Zondervan has just released the five volume Zondervan Illustrated Bible Backgrounds Commentary of the Old Testament (ZIBBCOT), and I was able to get my hands on an advance copy of Volume 1, Genesis-Deuteronomy. When I received this book I immediately experienced a case of deja vu, remembering the day in 1991 when I first held a copy of the Holman Bible Dictionary in my hands.
Recognize that I am not equating the Holman Bible Dictionary with the new Zondervan Illustrated Bible Backgrounds Commentary, since the differences are greater than the similarities, but both of these produced in me the same response when I first opened them: Wow! Both of these publications provide a view of the historical background of the Bible that would be helpful for all serious students.
Here is a brief comparison of the Holman Bible Dictionary (HBD) with the ZIBBCOT:
Content - The HBD is a Dictionary of Biblical words, people, events, and places presented alphabetically. The ZIBBCOT follows the biblical text, giving commentary on the people, events, and places along with a presentation of extra-biblical background material.
Format - The HBD is a single volume for the entire Bible, and always felt like it wasn't going to hold up to regular use due to a poor binding and questionable paper. The ZIBBCOT is a multi-volume work (there are also NT volumes, see my comment below), and feels like a quality binding with decent paper. It feels and handles like an expensive college textbook. Additionally, while both publications contain numerous photographs, those in the ZIBBCOT are of better quality, possibly as a result of advances in digital photography since 1991.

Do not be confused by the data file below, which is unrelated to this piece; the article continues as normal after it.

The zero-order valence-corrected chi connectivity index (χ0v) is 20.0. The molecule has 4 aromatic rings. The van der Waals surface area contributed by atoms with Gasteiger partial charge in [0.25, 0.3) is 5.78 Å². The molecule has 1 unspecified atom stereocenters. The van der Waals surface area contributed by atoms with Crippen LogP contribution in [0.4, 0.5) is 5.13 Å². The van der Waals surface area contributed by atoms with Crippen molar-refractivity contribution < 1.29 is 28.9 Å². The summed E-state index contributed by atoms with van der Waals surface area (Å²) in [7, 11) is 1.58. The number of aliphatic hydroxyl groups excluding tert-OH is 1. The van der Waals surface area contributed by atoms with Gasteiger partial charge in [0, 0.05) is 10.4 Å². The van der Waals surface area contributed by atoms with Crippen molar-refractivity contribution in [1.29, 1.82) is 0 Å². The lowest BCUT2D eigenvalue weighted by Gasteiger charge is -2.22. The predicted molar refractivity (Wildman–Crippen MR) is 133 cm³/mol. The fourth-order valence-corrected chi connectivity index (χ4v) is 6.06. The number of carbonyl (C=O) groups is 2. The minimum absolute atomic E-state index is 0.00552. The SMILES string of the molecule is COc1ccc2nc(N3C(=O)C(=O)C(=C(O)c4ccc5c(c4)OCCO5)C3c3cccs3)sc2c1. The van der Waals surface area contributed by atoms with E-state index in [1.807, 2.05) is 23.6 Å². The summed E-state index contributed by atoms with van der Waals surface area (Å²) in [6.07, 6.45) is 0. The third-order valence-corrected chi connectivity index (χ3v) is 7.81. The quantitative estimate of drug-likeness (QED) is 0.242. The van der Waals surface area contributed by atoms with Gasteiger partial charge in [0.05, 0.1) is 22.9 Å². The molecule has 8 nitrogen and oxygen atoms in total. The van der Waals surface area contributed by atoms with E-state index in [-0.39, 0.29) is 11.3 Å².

Philosophy - The HBD is published by Broadman & Holman, the publishing arm of the Southern Baptist Convention. It is unapologetically conservative, and takes pains to avoid controversy. Zondervan caters to a "bigger tent" customer base, and is less afraid to present material that might be questionable to some readers, as seen by the first words of the introduction to Genesis:
Inferences drawn from the whole of the biblical text suggest that Moses was considered responsible for the shape and content of Genesis from early times. The Israelites in the wilderness, in roughly the third quarter of the second millennium B.C., are then the initial audience of the book. Many scholars unconvinced of the connection to Moses are more inclined to view the book against a mid-first millennium B.C. backdrop. The discussion is not without significance, but its impact on background issues will not often be felt. (ZIBBCOT, Volume 1, page 3)
Now, on to some of my Conclusionss concerning the ZIBBCOT:
I intend to get the remaining volumes of this set for my library. While it may not serve as a primary textual commentary in my studies it is going to be very useful for providing both background and context. Other background materials in my possession, such as the HBD and Lifeway's Biblical Illustrator, while sometimes useful, are not tied directly to the biblical text, causing one to spend additional time looking for relevant entries, or just choosing to ignore them altogether. I anticipate that the ZIBBCOT is going to provide a wealth of background information to support my preaching and preparation of Bible Studies. After discovering this work I learned that Zondervan also publishes similar volumes on the New Testament. Since I have just begun preaching through Matthew, I obtained the volume for that Gospel, and it has already proved helpful.
Here are two videos produced by Zondervan on the ZIBBCOT;
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